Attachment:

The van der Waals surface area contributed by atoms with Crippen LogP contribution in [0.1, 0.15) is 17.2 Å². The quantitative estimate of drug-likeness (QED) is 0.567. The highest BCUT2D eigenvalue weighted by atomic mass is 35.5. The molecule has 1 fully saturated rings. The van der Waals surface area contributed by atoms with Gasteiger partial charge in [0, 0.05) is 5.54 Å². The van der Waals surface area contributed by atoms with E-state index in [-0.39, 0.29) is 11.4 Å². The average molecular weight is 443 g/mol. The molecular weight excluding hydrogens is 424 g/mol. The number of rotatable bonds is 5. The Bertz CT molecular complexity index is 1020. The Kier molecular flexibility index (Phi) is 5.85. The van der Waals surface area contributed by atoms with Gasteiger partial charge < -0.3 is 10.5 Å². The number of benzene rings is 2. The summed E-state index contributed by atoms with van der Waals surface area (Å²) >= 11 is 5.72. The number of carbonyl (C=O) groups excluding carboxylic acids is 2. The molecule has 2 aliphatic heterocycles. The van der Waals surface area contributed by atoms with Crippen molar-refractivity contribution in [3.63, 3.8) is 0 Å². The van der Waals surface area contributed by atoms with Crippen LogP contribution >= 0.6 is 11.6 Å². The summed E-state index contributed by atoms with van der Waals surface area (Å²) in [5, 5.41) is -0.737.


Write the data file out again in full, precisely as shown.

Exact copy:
The van der Waals surface area contributed by atoms with Crippen LogP contribution in [0.1, 0.15) is 17.2 Å². The quantitative estimate of drug-likeness (QED) is 0.567. The highest BCUT2D eigenvalue weighted by atomic mass is 35.5. The molecule has 1 fully saturated rings. The van der Waals surface area contributed by atoms with Gasteiger partial charge in [0, 0.05) is 5.54 Å². The van der Waals surface area contributed by atoms with E-state index in [-0.39, 0.29) is 11.4 Å². The average molecular weight is 443 g/mol. The molecular weight excluding hydrogens is 424 g/mol. The number of rotatable bonds is 5. The Bertz CT molecular complexity index is 1020. The Kier molecular flexibility index (Phi) is 5.85. The van der Waals surface area contributed by atoms with Gasteiger partial charge < -0.3 is 10.5 Å². The number of benzene rings is 2. The summed E-state index contributed by atoms with van der Waals surface area (Å²) >= 11 is 5.72. The number of carbonyl (C=O) groups excluding carboxylic acids is 2. The molecule has 2 aliphatic heterocycles. The van der Waals surface area contributed by atoms with Crippen molar-refractivity contribution in [3.63, 3.8) is 0 Å². The van der Waals surface area contributed by atoms with Crippen LogP contribution >= 0.6 is 11.6 Å². The summed E-state index contributed by atoms with van der Waals surface area (Å²) in [5, 5.41) is -0.737.